Legal Definition of Slander: Everything You Need to Know
Slander is the defaming of a man in his reputation by speaking or writing words which affect his life, office, or trade.3 min read
A false defamation (expressed in spoken words, signs, or gestures) which injures the character or reputation of the person defamed; distinguished from libel.
The defaming of a man in his reputation by speaking or writing words which affect his life, office, or trade, or which tend to his loss of preferment in marriage or service, or in his inheritance, or which occasion any other particular damage. In England, if slander is spoken of a peer or other great man, it is called Scandalum Magnatum. Falsity and malice are ingredients of slander. Written or printed slanders are both libel.
Here it is proposed to treat verbal slander only, which may be considered with reference to:
- The nature of the accusation.
- The falsity of the charge.
- The mode of publication.
- The occasion,
- The malice or motive of the slander.
Actionable words are of two descriptions; those actionable in themselves, without proof of special damages and, those actionable only in respect to some actual, consequential damages. Words of the first description must infer:
- The guilt of some offense for which the party, if guilty, might be indicted and punished by the criminal courts. This can include calling a person a "traitor," "thief," "highwayman;" or to say that he is guilty of "perjury," "forgery," "murder," and the like. And although the imputation of guilt be general, without stating the particulars of the pretended crime, it is actionable.
- That the party has a disease or distemper which renders him unfit for society. An action can, therefore, be sustained for calling a man a leper. But charging another with having had a contagious disease is not actionable, as he will not, on that account, be excluded from society. A charge which renders a man ridiculous, and impairs the enjoyment of general society, and injures those imperfect rights of friendly intercourse and mutual benevolence which man has with respect to man, is also actionable.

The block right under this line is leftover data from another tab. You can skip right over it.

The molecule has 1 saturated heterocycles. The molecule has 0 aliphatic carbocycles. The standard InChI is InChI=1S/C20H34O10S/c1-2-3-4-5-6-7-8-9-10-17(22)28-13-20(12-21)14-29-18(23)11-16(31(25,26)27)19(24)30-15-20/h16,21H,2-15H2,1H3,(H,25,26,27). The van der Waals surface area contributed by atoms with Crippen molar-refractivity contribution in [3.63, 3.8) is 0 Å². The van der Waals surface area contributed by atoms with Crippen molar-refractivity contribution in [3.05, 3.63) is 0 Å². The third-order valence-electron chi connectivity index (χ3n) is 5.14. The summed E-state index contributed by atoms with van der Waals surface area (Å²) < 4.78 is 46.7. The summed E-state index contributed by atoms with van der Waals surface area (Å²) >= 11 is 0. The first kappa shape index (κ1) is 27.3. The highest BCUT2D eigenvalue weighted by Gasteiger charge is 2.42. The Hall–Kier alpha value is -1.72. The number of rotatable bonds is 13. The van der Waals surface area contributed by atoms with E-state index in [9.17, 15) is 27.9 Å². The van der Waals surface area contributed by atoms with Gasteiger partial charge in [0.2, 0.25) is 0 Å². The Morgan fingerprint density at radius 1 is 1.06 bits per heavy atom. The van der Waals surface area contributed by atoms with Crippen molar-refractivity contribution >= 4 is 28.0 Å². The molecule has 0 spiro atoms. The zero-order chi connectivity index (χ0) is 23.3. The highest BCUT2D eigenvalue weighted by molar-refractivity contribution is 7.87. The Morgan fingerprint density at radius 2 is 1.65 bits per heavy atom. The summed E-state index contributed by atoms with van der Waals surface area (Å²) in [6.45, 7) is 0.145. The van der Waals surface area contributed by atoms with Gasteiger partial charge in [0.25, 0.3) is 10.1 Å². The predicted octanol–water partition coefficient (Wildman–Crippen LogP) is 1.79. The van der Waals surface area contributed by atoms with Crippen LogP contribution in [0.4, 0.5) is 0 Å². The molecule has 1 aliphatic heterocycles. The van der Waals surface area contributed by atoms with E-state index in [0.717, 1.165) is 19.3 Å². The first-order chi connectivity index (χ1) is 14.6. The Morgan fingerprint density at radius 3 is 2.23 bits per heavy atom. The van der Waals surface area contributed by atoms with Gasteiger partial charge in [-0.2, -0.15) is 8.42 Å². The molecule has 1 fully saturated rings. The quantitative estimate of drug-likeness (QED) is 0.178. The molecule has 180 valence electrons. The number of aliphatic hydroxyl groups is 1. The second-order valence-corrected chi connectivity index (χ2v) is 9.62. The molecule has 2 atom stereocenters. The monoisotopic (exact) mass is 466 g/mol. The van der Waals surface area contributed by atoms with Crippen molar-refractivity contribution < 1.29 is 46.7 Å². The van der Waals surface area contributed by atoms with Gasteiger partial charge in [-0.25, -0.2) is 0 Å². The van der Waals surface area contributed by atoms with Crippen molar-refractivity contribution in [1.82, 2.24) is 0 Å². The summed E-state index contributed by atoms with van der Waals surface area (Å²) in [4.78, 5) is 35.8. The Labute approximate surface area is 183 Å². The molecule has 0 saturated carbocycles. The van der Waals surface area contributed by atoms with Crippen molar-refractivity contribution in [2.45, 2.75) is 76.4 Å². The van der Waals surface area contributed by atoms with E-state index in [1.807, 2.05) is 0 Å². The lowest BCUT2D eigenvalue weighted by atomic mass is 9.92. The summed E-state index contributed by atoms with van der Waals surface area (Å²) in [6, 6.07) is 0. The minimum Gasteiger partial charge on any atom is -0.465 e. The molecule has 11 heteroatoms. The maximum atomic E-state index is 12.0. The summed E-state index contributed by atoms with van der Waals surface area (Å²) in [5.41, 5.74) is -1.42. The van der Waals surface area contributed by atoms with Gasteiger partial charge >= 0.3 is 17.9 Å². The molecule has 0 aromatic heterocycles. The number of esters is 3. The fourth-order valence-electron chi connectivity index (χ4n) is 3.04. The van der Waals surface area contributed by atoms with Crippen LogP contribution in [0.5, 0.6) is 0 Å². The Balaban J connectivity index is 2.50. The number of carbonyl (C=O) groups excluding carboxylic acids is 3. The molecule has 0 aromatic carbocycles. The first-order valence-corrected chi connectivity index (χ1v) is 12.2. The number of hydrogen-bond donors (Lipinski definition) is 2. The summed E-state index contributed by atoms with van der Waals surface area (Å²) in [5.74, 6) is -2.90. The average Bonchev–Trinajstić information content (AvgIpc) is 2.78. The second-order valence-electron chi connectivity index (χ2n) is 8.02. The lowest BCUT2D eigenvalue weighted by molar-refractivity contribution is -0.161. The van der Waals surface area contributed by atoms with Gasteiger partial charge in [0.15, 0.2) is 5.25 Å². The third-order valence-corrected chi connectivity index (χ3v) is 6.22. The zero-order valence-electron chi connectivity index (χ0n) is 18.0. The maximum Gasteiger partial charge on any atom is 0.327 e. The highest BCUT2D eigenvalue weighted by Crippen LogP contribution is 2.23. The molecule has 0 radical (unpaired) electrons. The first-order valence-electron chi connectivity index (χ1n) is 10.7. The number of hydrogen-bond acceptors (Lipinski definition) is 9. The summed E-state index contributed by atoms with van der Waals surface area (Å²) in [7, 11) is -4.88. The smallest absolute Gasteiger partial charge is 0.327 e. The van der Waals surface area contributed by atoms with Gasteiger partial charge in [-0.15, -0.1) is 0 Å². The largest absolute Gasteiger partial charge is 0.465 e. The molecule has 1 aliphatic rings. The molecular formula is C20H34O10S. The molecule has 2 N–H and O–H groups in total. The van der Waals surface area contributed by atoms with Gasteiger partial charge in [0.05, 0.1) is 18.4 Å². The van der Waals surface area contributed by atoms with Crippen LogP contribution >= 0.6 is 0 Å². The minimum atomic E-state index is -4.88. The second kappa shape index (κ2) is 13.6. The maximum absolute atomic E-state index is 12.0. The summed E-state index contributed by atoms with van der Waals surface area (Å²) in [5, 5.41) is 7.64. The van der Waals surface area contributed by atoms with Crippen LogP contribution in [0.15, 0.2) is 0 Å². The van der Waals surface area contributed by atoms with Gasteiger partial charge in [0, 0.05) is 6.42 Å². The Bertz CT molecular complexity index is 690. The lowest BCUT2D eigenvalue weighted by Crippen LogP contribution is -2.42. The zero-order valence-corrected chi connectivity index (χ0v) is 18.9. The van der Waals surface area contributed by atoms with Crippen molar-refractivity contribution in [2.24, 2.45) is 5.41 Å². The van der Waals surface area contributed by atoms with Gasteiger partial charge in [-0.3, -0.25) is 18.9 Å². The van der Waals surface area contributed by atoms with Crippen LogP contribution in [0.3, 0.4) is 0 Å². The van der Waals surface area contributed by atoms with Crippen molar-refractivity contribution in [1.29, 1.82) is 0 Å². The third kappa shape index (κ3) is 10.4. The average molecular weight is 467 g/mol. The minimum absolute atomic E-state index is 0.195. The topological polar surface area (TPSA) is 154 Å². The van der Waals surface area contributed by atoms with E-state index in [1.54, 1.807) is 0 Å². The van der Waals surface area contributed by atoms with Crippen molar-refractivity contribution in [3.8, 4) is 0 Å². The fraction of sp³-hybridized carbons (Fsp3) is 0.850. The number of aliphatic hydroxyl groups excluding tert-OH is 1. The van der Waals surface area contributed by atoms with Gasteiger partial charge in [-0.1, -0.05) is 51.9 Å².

- Unfitness in an officer, who holds an office to which profit or emolument is attached, either in respect of morals or inability to discharge the duties of the office in such a case an action lies.
- The want of integrity or capacity, whether mental or pecuniary, in the conduct of a profession, trade or business, in which the party is engaged, is actionable as to accuse an attorney or artist of inability, inattention, or want of integrity or a clergyman of being a drunkard.
The second class of words is considered actionable only in respect of special damages sustained by the party slandered. Though the law will not permit in these cases the inference of damage, yet when the damage has actually been sustained, the party aggrieved may support an action for the publication of an untruth unless the assertion is made for the assertion of a supposed claim. This allows for action upon the case for defamation, but it lies if maliciously spoken.
For slander to be proven, the charge must be false. The falsity of the accusation is to be implied till the contrary is shown. The instance of a master making an unfavorable representation of his servant, upon an application for his character, seems to be an exception, in that case, there being a presumption from the occasion of the speaking, that the words were true.
The slander must, of course, be published, which means communicated to a third person; and if verbal, then in a language which he understands, otherwise the plaintiff's reputation is not impaired. A letter addressed to the party, containing libelous matter, is not sufficient to maintain a civil action, though it may subject the libeler to an indictment, as tending to a breach of the peace; the slander must be published respecting the plaintiff; a mother cannot maintain an action for calling her daughter a bastard.
To render words actionable, they must be uttered without legal occasion. On some occasions it is justifiable to utter slander of another, in others it is excusable, provided it be uttered without express malice. It is justifiable for an attorney to use scandalizing expressions in support of his client's cause. Members of Congress and other legislative assemblies cannot be called to account for anything said in a debate.
Malice is essential to the support of an action for slanderous words. But malice is, in general, to be presumed until the contrary be proved, except in those cases where the occasion prima facie excuses the publication.
A calumniator, who maliciously and without reason imputes a crime or fault to another, of which he is innocent. For this offense. When the slander is merely verbal, the remedy is an action on the case for damages; when it is reduced to writing or printing, it is a libel.